1. What is sequestration?
A: Sequestration is a fiscal policy procedure adopted by Congress to deal with the federal budget deficit. Simply put, sequestration is the cancellation of previously approved spending— an automatic form of spending cuts. As modified by the fiscal cliff deal passed by Congress January 1, sequestration will take effect March 1, 2013 but impose cuts over a period of nine years, 2013–2021.
Some federal programs are called “mandatory” and are mostly spared from sequestration. However, the rest of the government, the so-called “discretionary” programs, are subject to significant cuts starting in 2013 that will be divided between nondefense spending ($700 billion) and defense spending ($500 billion).
2. Why is sequestration happening now?
A: A law passed by Congress and signed by the president in August 2011 created a Congressional supercommittee to deal with the federal budget deficit and pass a package of spending cuts by Thanksgiving.
As an incentive for Democrats and Republicans to reach agreement, the law contains the threat of the across-the-board cuts (sequestration) if the deadline arrived and the deal wasn’t struck. Congress failed to reach agreement, thus triggering sequestration in January 2013.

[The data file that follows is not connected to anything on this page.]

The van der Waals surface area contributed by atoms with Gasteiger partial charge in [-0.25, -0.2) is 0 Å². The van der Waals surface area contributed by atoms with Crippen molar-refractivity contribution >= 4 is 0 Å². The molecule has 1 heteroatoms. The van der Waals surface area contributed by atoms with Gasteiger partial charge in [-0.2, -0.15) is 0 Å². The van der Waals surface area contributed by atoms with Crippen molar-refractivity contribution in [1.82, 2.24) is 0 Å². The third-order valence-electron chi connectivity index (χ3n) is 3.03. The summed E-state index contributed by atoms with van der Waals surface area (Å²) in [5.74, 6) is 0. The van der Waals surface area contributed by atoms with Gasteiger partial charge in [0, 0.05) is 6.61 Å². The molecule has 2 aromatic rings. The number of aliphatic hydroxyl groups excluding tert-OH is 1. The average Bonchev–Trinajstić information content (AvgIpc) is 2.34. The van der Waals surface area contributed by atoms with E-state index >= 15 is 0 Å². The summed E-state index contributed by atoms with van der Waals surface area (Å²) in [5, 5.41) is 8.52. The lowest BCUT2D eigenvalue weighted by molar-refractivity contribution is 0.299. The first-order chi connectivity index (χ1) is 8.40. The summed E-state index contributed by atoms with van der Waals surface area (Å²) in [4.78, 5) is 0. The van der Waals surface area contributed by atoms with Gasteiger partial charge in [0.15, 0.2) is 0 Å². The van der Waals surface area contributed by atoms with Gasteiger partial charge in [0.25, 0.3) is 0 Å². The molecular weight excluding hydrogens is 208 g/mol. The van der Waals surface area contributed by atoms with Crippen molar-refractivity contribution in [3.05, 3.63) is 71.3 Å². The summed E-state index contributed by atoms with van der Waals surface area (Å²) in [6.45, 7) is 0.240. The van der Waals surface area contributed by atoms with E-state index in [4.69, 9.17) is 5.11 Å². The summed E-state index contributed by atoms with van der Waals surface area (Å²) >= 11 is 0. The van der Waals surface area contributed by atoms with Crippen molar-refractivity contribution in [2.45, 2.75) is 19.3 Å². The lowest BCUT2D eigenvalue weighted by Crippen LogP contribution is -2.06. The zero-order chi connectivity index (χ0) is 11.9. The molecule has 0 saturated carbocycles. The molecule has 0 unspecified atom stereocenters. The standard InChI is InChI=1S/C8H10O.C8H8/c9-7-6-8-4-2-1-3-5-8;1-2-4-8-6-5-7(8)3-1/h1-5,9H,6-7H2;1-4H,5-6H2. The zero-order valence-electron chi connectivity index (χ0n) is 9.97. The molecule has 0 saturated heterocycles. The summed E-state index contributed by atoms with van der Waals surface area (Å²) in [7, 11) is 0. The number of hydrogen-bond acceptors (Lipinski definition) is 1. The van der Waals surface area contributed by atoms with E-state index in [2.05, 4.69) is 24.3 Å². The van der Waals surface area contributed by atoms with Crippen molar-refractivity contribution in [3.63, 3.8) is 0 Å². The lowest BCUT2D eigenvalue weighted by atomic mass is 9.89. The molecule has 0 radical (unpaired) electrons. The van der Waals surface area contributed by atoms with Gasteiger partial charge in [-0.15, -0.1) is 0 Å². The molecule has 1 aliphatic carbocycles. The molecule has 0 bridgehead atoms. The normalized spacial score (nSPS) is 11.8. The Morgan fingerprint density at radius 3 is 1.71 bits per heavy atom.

3. Can sequestration be stopped?
A: Yes. Although sequestration is the law right now, Congress can pass another law that would repeal it. However, additional spending cuts would most likely be required to replace the automatic cuts. Last year, the House and Senate proposed legislation that would have replaced the sequester, but would also have imposed dramatically deeper cuts to education and all other nondefense discretionary programs.
For example, a House-passed Republican bill would have prevented any cuts to defense by increasing the cuts to domestic programs, including education, by $19 billion. The president’s FY13 budget proposal also would have eliminated the need for sequestration by reducing government spending in most areas (although it proposed a slight increase in education spending).
4. What can I do?
A: Send messages to your senators and representative urging them to repeal sequestration. First, use the Sequestration Effect Calculator on the sequestration page to determine the dollar amount of cuts that your school budget or programs will face if sequestration is not repealed.
Then, go to the Action Center and use the figure generated by the calculator to customize the e-mail message to your lawmakers.
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